Лекция: The Grammar System of American English


Here we are likely to find even fewer divergencies than in the vocabulary system.

The first distinctive feature is the use of the auxiliary verb will in the first person singular and plural of the Future Indefinite Tense, in contrast to the British normative shall. The American I will go there does not imply modality, as in the similar British utterance (where it will mean «I am willing to go there»), but pure futurity. The British-English Future Indefinite shows the same tendency of substituting will for shall in the first person singular and plural.

The second distinctive feature consists in a tendency to substitute the Past Indefinite Tense for the Present Perfect Tense, especially in oral communication. An American is likely to say I saw this movie where an Englishman will probably say I've seen this film, though, with the mutual penetration of both varieties, it is sometimes difficult to predict what Americanisms one is likely to hear on the British Isles. Even more so with the substitution of the Past Indefinite for the Present Perfect which is also rather typical of some English dialects.

Just as American usage has retained the old meanings of some English words (fall, guess, sick), it has also retained the old form of the Past Participle of the verb to get: to get — got — gotten (cf. the British got).

That is practically the whole story as far as divergencies in grammar of American English and British English are concerned.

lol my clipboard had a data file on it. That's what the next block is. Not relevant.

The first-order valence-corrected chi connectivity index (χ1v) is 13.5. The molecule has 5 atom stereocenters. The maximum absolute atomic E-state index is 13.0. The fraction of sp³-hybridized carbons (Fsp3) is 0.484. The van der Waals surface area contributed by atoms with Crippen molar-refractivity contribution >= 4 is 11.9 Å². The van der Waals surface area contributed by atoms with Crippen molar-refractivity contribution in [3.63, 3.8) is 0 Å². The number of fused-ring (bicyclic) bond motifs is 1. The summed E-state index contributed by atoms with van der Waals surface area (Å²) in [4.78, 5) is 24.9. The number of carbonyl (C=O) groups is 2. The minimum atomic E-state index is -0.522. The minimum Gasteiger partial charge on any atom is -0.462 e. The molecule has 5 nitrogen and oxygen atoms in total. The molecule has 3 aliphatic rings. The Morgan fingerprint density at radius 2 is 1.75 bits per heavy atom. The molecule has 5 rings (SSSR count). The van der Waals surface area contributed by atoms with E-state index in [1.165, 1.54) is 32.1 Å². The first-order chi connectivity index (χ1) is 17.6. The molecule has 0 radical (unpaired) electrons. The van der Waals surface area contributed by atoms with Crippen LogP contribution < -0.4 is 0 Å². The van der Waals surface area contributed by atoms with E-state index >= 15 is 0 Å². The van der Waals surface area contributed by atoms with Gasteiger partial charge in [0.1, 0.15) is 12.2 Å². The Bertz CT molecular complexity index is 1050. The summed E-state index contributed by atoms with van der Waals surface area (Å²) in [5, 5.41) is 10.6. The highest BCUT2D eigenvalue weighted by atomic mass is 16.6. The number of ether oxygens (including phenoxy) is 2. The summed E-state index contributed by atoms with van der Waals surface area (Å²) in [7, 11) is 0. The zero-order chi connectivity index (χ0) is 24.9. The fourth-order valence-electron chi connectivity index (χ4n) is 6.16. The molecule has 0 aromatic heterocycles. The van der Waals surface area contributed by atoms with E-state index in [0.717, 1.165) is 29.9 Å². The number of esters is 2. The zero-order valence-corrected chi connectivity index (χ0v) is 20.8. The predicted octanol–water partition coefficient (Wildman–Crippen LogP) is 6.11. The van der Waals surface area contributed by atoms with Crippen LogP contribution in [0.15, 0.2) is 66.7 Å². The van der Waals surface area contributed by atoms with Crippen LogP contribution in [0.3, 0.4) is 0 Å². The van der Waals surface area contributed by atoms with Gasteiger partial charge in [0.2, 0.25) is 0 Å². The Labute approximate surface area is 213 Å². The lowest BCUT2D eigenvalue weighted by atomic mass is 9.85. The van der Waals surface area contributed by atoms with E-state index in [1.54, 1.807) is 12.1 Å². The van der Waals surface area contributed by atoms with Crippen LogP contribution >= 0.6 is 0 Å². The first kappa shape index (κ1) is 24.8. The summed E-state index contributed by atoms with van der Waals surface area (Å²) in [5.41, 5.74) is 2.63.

The grammatical system of both varieties is actually the same, with very few exceptions.


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American English is marked by certain phonetic peculiarities. Yet, these consist in the way some words are pronounced and in the intonation patterns. The system of phonemes is the same as in British English, with the exception of the American retroflexive [r]-sound, and the labialized [h] in such words as what, why, white, wheel, etc.

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All this brings us to the inevitable conclusion that the language spoken in the United States of America is, in all essential features, identical with that spoken in Great Britain. The grammar systems are fully identical. The American vocabulary is marked by certain peculiarities which are not sufficiently numerous or pronounced to justify the claims that there exists an independent American language. The language spoken in the United States can be regarded as a regional variety of English.

Canadian, Australian and Indian (that is, the English spoken in India) can also be considered regional varieties of English with their own peculiarities.



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